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Dementia: The Memory Thief

Alissa Sauer
By Alissa SauerMarch 6, 2017

The dementia epidemic is looming. With no cure or effective treatment method on the horizon, researchers are looking back at what we have learned over the last 100 years since the first disease diagnosis, and looking ahead into preventing dementia — the memory thief — for future generations.

Learn more about what we know about the disease, why that knowledge has not lead to a cure, and why researchers are choosing to focus on prevention.

100 Years Closer to a Cure for Dementia

Over 100 years ago, the first case of dementia was diagnosed.

We have learned so much about the disease — and the proteins and toxic plaques that cause it — since that time, including that:

  1. Better education and living standards have been shown to reduce its risk.
  2. Numerous studies have linked dietary and lifestyle choices to the disease.
  3. We have also learned about the biological components of the disease, about the build up of two proteins that actually cause the brain to shrink.
  4. We have put hundreds of drugs into clinical trials with failed results.

Professor Michel Geordert from the Medical Research Council Laboratory of Molecular Biology, admits that there is a gap between what we understand of dementia and our ability to effectively treat or cure the disease. He says:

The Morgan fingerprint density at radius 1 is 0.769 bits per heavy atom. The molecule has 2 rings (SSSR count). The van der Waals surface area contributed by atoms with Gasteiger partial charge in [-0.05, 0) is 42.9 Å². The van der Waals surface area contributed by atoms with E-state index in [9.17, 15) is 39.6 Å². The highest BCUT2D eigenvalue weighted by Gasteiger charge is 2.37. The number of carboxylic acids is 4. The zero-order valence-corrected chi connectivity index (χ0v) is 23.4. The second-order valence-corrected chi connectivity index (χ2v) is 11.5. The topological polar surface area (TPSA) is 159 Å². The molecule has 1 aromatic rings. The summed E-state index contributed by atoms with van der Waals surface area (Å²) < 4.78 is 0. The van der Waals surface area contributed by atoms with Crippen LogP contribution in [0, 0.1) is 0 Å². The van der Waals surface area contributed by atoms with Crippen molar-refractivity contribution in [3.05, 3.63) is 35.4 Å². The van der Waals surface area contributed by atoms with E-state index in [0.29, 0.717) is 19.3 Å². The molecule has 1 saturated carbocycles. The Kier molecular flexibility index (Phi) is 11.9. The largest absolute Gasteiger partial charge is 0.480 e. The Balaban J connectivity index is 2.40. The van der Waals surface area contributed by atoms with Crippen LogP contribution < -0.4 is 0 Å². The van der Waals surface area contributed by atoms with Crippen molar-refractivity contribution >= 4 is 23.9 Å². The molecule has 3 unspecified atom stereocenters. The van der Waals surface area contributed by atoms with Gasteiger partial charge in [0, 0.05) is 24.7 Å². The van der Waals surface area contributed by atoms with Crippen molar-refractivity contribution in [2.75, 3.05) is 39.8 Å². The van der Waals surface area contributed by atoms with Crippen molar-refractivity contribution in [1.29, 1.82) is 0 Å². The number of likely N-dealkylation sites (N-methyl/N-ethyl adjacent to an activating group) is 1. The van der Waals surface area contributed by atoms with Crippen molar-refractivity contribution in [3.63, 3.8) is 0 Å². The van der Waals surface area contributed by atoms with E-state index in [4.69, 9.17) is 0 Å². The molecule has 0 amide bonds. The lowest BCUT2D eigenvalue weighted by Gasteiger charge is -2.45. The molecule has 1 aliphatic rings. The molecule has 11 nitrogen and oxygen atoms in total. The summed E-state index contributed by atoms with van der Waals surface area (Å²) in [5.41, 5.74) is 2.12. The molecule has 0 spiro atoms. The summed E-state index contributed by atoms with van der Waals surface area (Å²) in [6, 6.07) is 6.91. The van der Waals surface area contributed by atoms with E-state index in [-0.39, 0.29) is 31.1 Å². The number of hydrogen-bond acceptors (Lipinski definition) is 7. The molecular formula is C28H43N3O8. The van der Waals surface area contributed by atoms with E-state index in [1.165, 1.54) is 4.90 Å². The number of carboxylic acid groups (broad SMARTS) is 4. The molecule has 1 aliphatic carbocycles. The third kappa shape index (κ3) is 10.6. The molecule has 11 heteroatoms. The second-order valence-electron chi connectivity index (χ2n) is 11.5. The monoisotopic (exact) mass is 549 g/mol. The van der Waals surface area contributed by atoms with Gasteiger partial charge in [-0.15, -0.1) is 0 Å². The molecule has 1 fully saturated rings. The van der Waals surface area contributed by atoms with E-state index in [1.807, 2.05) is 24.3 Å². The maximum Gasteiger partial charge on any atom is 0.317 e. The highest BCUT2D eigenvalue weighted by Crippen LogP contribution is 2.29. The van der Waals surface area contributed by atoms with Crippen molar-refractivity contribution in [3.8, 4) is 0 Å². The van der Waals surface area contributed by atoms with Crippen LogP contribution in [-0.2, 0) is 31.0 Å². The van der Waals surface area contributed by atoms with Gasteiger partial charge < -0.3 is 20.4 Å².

“We know much about the causes of inherited forms of Alzheimer’s disease [or dementia], but this knowledge has so far not led to any therapies. It’s clear now that abnormal protein aggregation is central to the disease, but we don’t know the mechanisms by which this aggregation leads to neurodegeneration.”

Professor Carol Brayne from the Cambridge Institute of Public Health, speaks of the complexities of the disease, saying, “Dementia isn’t one disease: it’s a constellation of changes in an individual’s brain, with many underlying causes. Most people, by the time they’re in their eighties or nineties, have some of these changes in their brains, regardless of whether or not they ever develop dementia.”

Despite all of our advances, the dementia epidemic is still coming. We still do not have a cure, and as the senior population increases, dementia threatens to overwhelm health services and place a unbearable burden on society.

The Global Focus on Dementia Prevention

Many researchers agree that because our efforts for a cure have fallen short, there should be a focus on preventing the disease in the first place.

“I don’t think we should talk of a cure,” says Goedert. “At best, we will be able to halt the disease. Prevention will be much more important.”

Dr. Brayne agrees, advocating for a radical approach to brain health, emphasizing reducing the risk of dementia and focusing on better overall health through lifestyle and social changes.

Professor David Rubinsztein from the Cambridge Institute for Medical Research, is optimistic about being able to delay or prevent the disease, saying that even if we can delay the onset of dementia by three to five years, it would reduce the number of people living with the disease drastically.

He says, “We’re not asking to stop the disease, just to delay it. It’s really not such a [big thing to] ask.”

What do you think the most important development has been over the last 100 years of diagnosing dementia? We’d love to hear your thoughts in the comments below.

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Alissa Sauer

Alissa Sauer

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